Leo, longaevae senectutis laborans vitio et viribus deprivatus, odio et contemptui fuit omnium ferarum. In quarum numero Asinus (omnium animantium vilissimus) apparebat, et Leoni imbelli calce minitatus est. Quod cum vidisset Leo, suspirans inquit iustum fuisse ut tandem iniurias suas ferae ulciscerentur, et ut iam odio haberetur, qui olim omnibus metum intulisset.Leo,
= We meet one of the main characters here in the first word: the lion.
longaevae senectutis laborans vitio
= The phrase longaevae senectutis vitio wraps around the participle.
et viribus deprivatus,
= The participle deprivatus takes an ablative complement (“deprived of”).
odio et contemptui fuit omnium ferarum.
= The predicate datives express the lion’s function; he has become the object of all the animals’ hatred and contempt.
In quarum numero
= The referent of the relative pronoun quarum is ferarum in the previous sentence: in quarum (ferarum) numero.
Asinus (omnium animantium vilissimus) apparebat,
= Here we meet the other main character: the donkey.
et Leoni imbelli calce minitatus est.
= The verb minitatus est takes a dative complement.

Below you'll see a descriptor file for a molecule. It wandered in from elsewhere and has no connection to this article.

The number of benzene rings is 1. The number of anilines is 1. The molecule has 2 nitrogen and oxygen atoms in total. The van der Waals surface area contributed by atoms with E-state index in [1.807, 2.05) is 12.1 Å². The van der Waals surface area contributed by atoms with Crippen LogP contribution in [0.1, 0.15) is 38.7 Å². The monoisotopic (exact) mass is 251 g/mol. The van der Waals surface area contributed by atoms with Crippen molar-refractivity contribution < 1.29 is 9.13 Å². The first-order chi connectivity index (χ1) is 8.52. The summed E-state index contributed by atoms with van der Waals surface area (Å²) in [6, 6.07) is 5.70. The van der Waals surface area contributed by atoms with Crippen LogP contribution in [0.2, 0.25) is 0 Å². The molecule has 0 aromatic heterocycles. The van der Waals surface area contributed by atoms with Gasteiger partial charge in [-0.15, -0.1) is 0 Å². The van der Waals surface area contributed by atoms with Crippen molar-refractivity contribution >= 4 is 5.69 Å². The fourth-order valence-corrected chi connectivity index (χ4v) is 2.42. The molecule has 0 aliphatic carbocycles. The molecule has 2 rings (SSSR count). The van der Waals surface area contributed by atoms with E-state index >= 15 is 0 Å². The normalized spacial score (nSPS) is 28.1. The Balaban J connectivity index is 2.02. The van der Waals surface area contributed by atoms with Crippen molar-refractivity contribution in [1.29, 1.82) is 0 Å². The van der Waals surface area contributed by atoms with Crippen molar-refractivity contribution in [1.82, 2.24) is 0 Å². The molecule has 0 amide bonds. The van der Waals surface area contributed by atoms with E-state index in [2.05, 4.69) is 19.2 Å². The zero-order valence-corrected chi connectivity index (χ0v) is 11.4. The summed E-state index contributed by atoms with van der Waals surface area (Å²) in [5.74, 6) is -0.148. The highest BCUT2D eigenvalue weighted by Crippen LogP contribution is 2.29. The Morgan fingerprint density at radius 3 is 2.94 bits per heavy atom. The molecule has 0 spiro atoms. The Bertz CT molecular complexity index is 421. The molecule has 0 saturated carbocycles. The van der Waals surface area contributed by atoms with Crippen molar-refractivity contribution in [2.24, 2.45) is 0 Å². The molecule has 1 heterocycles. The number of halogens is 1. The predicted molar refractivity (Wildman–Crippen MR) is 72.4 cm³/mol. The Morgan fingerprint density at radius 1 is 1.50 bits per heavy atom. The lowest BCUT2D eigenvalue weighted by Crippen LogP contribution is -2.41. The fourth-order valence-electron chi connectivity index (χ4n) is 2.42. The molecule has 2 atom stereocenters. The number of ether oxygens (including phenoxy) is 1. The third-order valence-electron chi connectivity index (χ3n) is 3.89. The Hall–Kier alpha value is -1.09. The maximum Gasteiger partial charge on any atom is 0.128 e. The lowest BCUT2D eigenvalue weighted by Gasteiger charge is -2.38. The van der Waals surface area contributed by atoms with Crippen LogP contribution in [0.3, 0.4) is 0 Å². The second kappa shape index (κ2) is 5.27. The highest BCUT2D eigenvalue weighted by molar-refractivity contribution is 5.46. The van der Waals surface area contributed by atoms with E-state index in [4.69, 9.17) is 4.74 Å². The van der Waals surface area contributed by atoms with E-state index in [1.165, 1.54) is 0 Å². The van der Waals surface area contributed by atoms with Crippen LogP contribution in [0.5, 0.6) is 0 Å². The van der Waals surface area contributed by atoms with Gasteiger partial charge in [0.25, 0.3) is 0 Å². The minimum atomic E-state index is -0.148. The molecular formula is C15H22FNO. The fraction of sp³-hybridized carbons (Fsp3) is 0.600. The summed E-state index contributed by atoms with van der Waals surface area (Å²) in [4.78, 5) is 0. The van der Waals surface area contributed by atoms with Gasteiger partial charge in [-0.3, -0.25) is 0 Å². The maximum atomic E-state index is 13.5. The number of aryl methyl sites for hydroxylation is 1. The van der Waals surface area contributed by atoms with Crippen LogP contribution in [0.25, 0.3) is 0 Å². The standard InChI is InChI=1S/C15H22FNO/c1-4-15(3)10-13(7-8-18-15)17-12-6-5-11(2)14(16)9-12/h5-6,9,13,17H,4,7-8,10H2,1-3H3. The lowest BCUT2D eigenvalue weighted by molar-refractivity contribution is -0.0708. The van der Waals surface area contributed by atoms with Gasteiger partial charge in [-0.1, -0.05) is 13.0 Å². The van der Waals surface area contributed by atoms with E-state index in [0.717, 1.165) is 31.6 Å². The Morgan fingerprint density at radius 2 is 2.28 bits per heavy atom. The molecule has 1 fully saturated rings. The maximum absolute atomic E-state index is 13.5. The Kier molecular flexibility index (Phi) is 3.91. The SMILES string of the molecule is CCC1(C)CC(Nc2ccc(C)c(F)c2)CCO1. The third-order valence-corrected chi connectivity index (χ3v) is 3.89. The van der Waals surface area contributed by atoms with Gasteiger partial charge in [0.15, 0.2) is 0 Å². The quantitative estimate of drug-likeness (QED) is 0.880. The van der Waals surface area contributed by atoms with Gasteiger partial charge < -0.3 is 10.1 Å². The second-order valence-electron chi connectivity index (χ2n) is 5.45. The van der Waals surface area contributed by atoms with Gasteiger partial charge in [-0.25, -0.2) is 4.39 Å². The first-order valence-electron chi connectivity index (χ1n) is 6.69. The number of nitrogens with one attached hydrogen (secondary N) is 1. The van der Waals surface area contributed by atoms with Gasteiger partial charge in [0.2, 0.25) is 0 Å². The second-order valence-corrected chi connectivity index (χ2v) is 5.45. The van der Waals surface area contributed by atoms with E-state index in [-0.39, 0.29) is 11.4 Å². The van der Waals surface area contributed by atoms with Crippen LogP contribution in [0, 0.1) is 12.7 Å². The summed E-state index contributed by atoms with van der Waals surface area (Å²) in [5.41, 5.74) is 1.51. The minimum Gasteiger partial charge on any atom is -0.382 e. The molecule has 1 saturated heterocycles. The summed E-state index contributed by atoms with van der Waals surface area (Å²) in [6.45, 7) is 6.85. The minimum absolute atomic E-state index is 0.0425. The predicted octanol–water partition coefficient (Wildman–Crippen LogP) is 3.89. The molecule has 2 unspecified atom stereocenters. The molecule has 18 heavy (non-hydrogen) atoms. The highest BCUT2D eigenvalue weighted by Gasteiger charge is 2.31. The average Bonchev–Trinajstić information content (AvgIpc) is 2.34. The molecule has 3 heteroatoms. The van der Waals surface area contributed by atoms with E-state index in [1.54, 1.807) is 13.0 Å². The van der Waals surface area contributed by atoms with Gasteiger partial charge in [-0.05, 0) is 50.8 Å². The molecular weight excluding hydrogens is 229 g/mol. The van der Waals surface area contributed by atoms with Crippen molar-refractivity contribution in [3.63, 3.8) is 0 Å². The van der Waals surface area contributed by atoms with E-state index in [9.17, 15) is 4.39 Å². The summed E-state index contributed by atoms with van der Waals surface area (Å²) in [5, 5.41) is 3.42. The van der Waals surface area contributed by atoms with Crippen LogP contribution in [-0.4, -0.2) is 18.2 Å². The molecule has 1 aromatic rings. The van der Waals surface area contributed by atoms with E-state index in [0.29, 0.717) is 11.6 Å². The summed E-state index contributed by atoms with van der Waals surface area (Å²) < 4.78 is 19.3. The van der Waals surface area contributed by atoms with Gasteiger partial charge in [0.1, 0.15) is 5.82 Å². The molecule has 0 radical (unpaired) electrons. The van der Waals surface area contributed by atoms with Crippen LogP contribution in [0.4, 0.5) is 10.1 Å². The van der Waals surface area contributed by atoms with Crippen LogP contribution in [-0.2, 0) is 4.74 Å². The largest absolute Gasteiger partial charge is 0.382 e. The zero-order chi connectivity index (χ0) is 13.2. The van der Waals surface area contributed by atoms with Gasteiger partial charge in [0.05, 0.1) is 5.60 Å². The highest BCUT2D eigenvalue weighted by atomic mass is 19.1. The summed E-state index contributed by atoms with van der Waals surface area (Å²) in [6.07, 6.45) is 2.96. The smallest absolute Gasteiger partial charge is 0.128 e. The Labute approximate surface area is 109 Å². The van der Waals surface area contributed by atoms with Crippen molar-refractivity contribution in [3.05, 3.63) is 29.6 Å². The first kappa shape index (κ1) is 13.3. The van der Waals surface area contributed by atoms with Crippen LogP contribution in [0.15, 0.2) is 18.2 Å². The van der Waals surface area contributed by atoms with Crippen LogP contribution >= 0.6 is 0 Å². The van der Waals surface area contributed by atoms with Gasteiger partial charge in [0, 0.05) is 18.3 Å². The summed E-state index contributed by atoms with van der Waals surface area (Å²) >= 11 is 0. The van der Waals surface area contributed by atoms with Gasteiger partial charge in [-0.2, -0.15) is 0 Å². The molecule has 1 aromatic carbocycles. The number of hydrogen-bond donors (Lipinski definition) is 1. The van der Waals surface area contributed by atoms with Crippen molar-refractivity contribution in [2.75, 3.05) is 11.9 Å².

Quod cum vidisset Leo,
= The relative pronoun quod connects back to the previous sentence, referring to the general situation described there, i.e. the donkey making threats; the subjunctive, introduced by cum, gives causal background information as to why the lion sighed.
= You are used to seeing inquit used postpositively, as a kind of verbal quotation mark, but here it introduces indirect statement.
= Accusative plus infinitive construction in indirect statement; the subject is impersonal (you can consider the following ut clauses to be the subject if you want), and iustum supplies the predicate: “it was right.”
ut tandem iniurias suas ferae ulciscerentur,
= The deponent verb ulciscerentur is transitive and takes a direct object in the accusative; suas refers back to ferae, the subject of the verb, i.e. the animals are avenging the wrongs they suffered in the past.
et ut iam odio haberetur,
= The passive form of habere means “to be held to be, to be thought of.”
qui olim omnibus metum intulisset.
= The referent of the relative pronoun qui is the lion and the subjunctive, introduced by the relative pronoun, provides causal background information; according to the lion, this is the cause of his present condition.
Here is the illustration of the fable by Francis Barlow:
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